Lessons from the Rock for Europe's banks
By Steve Slater and Clare Kane
LONDON (Reuters) - In November 2010, rumors swirled through financial markets that Spanish bank BBVA (BBVA.MC: Quote) was suffering a run on its deposits. The share price fell before excitable traders realized they had made a mistake.
In fact the bank was holding a "fun run" in Madrid and customers had lined up outside its branches to get their T-shirts. In a jittery market, talk spread quickly and few things worry bank investors and customers more than talk of a run.
Nervous times have returned to the euro zone, and customers are worrying again about whether their savings are safe.
Banks, regulators and policymakers in Greece, Spain and across Europe are back on high alert to avoid a repeat of the most catastrophic risk for a bank -- a loss of confidence among savers, or a run on the bank.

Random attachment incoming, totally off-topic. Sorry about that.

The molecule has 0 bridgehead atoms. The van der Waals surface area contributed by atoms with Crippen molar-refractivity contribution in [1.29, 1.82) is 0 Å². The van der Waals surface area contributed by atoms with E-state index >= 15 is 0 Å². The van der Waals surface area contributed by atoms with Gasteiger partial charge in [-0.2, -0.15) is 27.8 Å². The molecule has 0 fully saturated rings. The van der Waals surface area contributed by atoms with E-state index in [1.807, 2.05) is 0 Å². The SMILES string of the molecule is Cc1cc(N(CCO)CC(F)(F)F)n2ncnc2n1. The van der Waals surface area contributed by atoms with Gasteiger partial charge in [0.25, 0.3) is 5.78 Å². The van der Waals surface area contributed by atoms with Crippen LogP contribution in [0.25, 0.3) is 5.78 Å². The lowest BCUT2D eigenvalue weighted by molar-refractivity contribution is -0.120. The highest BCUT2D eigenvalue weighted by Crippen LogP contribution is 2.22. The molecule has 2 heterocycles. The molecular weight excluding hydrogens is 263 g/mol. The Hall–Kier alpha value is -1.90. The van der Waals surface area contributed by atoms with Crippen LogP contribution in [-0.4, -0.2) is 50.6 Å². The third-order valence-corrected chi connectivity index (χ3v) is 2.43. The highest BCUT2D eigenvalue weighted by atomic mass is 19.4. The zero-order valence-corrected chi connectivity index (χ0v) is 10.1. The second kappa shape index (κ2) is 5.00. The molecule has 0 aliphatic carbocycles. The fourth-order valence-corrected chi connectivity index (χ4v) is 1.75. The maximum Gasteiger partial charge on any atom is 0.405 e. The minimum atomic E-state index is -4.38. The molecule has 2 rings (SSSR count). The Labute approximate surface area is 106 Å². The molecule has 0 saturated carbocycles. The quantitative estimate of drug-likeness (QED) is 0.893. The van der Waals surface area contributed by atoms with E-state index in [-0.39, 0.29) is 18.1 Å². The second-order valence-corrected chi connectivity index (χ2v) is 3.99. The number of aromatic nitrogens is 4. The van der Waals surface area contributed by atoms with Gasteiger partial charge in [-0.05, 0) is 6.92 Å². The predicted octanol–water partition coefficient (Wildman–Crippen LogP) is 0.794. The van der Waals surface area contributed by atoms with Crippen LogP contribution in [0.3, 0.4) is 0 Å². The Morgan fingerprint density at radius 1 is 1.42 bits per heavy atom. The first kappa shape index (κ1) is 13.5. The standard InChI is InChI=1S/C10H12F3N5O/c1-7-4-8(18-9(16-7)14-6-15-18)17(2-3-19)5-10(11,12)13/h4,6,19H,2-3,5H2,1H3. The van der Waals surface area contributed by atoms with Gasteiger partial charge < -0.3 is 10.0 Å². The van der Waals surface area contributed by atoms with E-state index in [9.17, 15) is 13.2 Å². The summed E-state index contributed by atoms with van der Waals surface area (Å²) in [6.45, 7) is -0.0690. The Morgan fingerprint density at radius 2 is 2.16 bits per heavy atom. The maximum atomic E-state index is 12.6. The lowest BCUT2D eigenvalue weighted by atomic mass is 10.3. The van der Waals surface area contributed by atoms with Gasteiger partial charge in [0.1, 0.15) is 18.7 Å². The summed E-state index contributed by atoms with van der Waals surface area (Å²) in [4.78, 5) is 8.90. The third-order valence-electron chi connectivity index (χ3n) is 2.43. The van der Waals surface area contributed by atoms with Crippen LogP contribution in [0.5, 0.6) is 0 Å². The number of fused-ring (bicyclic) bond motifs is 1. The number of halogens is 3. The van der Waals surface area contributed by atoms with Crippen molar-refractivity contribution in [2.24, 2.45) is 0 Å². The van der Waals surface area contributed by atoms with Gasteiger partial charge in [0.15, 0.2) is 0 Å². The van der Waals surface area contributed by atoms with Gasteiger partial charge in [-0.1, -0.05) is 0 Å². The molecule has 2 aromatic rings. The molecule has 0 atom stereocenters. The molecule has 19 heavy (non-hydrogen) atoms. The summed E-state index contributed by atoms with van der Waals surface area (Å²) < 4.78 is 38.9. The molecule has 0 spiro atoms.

A run may start irrationally, but once it takes hold the panic can be entirely rational. No-one wants to be last in line if everyone else is pulling out their cash.
A run on Britain's Northern Rock in September 2007 was one of the most sudden and shocking events of the financial crisis.
It was the first run on a British bank for more than 100 years and critics said it made the country look like a banana republic. Yet it is providing lessons on how to limit the damage in future.
"The key thing to learn is that runs can happen out of nowhere and once they start they are incredibly difficult to stop. And to stop them you have to do far more than you expect, and to do it far more quickly than you expect," said Alistair Darling, Britain's finance minister at the time. Continued...